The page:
“Grass can germinate even during dry years, but it needs several years of moisture before it becomes established and puts out seed. And once grass is established, organic material collects at its base, so there’s an increase in biomass and litter on the soil surface,” Peters says. “When it rains hard on the Jornada, the water runs across the soil surface as sheet flow, but the accumulating biomass dams the flow. All of this makes conditions even better for grass growth, because there’s an increase in the level of soil moisture and the organic matter that supports plant growth, which allows survival even when conditions become dry again. In addition, the established grass survives long enough to put out seed to continue the cycle.”
Peters believes that if future climate results in more regional wet-year intervals, this could support the conversion of desertified shrub lands to savannas that support a mix of shrubs and grasses—and maybe the return to an ecosystem dominated by grasses. This back-and-forth dominance between grasses and shrubs has occurred several times in the Southwest over the past 10,000 years.
“Land managers have tried a number of things over the last 80 years to reestablish grass, but very little has worked,” Peters says. But she thinks that with sufficient increased precipitation over a sequence of years—and carefully managed grazing—the spread of productive grasslands could keep desert woody plants in check.—By Ann Perry, Agricultural Research Service Information Staff.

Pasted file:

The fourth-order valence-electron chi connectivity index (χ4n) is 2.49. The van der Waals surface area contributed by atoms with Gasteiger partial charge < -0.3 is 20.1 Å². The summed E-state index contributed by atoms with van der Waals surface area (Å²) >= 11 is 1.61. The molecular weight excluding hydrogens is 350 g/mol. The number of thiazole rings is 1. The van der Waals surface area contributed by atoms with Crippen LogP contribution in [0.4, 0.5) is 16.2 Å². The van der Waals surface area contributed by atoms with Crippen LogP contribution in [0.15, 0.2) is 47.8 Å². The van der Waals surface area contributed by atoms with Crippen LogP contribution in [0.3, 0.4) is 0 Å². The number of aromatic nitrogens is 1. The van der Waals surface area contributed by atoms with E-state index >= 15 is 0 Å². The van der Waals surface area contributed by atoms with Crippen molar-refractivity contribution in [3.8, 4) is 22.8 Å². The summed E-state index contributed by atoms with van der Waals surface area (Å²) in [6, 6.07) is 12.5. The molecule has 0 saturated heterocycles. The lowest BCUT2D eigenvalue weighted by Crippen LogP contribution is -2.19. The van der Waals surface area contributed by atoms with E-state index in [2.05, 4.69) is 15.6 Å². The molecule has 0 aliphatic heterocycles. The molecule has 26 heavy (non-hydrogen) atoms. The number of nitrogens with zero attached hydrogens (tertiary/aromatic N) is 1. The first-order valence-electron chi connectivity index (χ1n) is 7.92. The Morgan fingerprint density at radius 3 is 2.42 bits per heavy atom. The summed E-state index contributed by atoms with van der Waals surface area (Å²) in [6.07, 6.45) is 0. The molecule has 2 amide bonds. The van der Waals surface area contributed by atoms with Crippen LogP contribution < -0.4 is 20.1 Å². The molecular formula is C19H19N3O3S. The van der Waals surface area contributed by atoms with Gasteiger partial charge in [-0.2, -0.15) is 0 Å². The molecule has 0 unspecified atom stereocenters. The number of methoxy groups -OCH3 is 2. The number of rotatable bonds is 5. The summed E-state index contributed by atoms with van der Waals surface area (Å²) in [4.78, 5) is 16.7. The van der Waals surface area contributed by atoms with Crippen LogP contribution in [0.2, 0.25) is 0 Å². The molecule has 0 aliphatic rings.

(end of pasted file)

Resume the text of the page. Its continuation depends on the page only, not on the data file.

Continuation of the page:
This research is part of Pasture, Forage, and Rangeland Systems, an ARS national program (#215) described at www.nps.ars.usda.gov.
Debra Peters is with the USDA-ARS Jornada Experimental Range and the Jornada Basin Long Term Ecological Research Program, 2995 Knox St., Las Cruces, NM 88003; (575) 646-4842.
ARS ecologist Debra Peters headed up the development of the EcoTrends Project, a multiagency effort to collect and synthesize long-term data for examining trends in Earth’s ecosystems.
“It started in 2006 as a result of a National Science Foundation meeting where we tried to compare trends in long-term data across different systems, but the data wasn’t in a format we could work with,” Peters says. “So we wanted to create something easier to use.” Peters and her colleagues created more than 60 standard data sets derived from detailed meteorological and biotic measurements that had been taken at 50 different sites. Much of the work involved converting data from individual locations into a format that was consistent and accurate across all locations—a task that took 4 years. The data will be available in a book to be published by the U.S. Department of Agriculture and at www.ecotrends.info. Peters and her colleagues hope that EcoTrends will encourage scientists, students, teachers, and decisionmakers to use long-term data to learn more about shifts in global climate change and how those shifts could affect local, regional, and large-scale ecosystems.
"Climate Change May Help Restore Arid Grasslands" was published in the August 2012 issue of Agricultural Research magazine.